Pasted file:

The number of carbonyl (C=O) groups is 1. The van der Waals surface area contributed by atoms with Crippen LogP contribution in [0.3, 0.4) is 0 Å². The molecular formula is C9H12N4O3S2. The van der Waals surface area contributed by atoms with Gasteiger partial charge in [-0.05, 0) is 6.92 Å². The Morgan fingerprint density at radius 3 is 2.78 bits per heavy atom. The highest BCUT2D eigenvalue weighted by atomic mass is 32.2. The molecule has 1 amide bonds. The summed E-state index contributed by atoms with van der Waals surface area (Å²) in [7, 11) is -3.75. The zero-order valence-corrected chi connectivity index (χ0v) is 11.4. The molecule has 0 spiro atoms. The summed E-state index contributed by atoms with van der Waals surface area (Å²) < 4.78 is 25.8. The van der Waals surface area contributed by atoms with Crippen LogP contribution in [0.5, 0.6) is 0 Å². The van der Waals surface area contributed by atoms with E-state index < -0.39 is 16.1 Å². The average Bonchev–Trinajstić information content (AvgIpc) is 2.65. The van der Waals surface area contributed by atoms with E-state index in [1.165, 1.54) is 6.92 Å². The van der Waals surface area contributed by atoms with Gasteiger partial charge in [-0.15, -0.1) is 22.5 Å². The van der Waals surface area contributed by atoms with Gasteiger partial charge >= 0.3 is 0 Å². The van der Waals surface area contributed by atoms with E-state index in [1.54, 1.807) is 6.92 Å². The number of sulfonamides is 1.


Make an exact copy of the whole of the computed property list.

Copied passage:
The number of carbonyl (C=O) groups is 1. The van der Waals surface area contributed by atoms with Crippen LogP contribution in [0.3, 0.4) is 0 Å². The molecular formula is C9H12N4O3S2. The van der Waals surface area contributed by atoms with Gasteiger partial charge in [-0.05, 0) is 6.92 Å². The Morgan fingerprint density at radius 3 is 2.78 bits per heavy atom. The highest BCUT2D eigenvalue weighted by atomic mass is 32.2. The molecule has 1 amide bonds. The summed E-state index contributed by atoms with van der Waals surface area (Å²) in [7, 11) is -3.75. The zero-order valence-corrected chi connectivity index (χ0v) is 11.4. The molecule has 0 spiro atoms. The summed E-state index contributed by atoms with van der Waals surface area (Å²) < 4.78 is 25.8. The van der Waals surface area contributed by atoms with Crippen LogP contribution in [0.5, 0.6) is 0 Å². The van der Waals surface area contributed by atoms with E-state index < -0.39 is 16.1 Å². The average Bonchev–Trinajstić information content (AvgIpc) is 2.65. The van der Waals surface area contributed by atoms with E-state index in [1.165, 1.54) is 6.92 Å². The van der Waals surface area contributed by atoms with Gasteiger partial charge in [-0.15, -0.1) is 22.5 Å². The van der Waals surface area contributed by atoms with Gasteiger partial charge >= 0.3 is 0 Å². The van der Waals surface area contributed by atoms with E-state index in [1.54, 1.807) is 6.92 Å². The number of sulfonamides is 1.